There is a demonstrated robust and safe alternative to natural gas and that is atomic energy which, until Prime Minister Stephen Harper, Canada had developed in a meaningful way.

The U.S. has more than 80 nuclear-powered warships, including submarines, whose crews work for months at a time in confined quarters adjacent to a reactor.

Their latest aircraft carrier is powered by a reactor which had fuel built into the ship during construction.

That spent fuel remains in the vessel until it is withdrawn from service at the end of its life cycle.

The U.S. navy has great confidence in the robustness of modern nuclear technology, as should the rest of the world.

Morgan appears to belong to a cadre of influential individuals who see Canada as no more than a country of resource extractors.

We used to and can do better. The overarching issue that our planet faces is global warming and the way to mitigate it is to produce energy without increasing greenhouse gas emissions.

Natural gas does not accomplish this.

Allan Winks

Subsidies for LNG have dwarfed renewables

Re: “Natural gas will help us reduce our emissions,” commentary, July 31.

Gwyn Morgan tries to paint the picture that renewables such as wind and solar have received massive subsidies in B.C. Not true.

He conveniently omits the fact that LNG has received truly massive subsidies under both the Liberals and the NDP, subsidies that dwarf any received by wind and solar.

His phrase “despite hundreds of billions of dollars having been spent on them, wind and solar account for only 3.3 per cent of world energy supply” is misleading, since most of that is private investment money going where the future is.

Globally, most new energy generation projects coming onstream in the last few years are renewables, while coal and gas­fired electricity is being phased out.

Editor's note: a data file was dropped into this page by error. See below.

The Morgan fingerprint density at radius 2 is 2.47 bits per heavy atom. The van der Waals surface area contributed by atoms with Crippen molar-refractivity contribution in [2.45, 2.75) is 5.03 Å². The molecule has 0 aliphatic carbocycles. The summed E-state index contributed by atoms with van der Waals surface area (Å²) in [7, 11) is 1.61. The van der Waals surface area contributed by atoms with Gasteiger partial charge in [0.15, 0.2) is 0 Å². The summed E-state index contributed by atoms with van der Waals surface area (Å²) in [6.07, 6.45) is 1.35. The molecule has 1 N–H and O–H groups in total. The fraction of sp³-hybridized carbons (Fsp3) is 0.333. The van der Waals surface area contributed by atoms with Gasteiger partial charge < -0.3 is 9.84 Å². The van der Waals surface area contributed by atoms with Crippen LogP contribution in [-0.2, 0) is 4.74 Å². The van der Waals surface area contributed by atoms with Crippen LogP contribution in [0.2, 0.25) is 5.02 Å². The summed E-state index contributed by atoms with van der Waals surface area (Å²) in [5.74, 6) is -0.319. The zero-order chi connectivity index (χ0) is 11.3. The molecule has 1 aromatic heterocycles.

Why? The cost of both wind and solar has dropped about 80 per cent or more since 2009 when Ontario brought in its Green Energy Act.

In 2020, wind and solar power generation became the cheapest forms of electricity production (says the International Energy Agency), and the problem of supplying demand when the sun doesn’t shine or the wind doesn’t blow has been solved through large-scale energy storage systems.

We haven’t even scratched the surface of the potential solar energy that could be captured around the world.

Imagine if B.C. Hydro had spent $13 billion installing solar panels on every roof in B.C. instead of building the Site C dam.

To quote Elon Musk: “That free fusion reactor in the sky conveniently converts about 4 million tons of mass into energy every second. We just need to catch an extremely tiny amount of it to power all of civilization.”

Murray Gudmundson

Proposed development will undermine heritage

I hope that the proposal by Reliance Properties for the Gold Rush buildings will not be approved because it will undermine the heritage integrity of the downtown core.

I support the submission by Stuart Stark, the former chair of the City of Victoria’s Heritage Advisory Panel.

On March 13, he stated he was concerned about the height and monolithic design “absorbing” the heritage building, and noted it was “not consistent with the Official Community Plan (OCP), the Downtown Core Area Plan and the Design Guidelines.”

And he added, “block by block, Old Town is being converted from three to six storeys.”

In the 1960s I studied architecture in Rome, Seville and Paris. When I moved to Victoria, I was very concerned about the lack of respect for heritage architecture here.

Joan Russow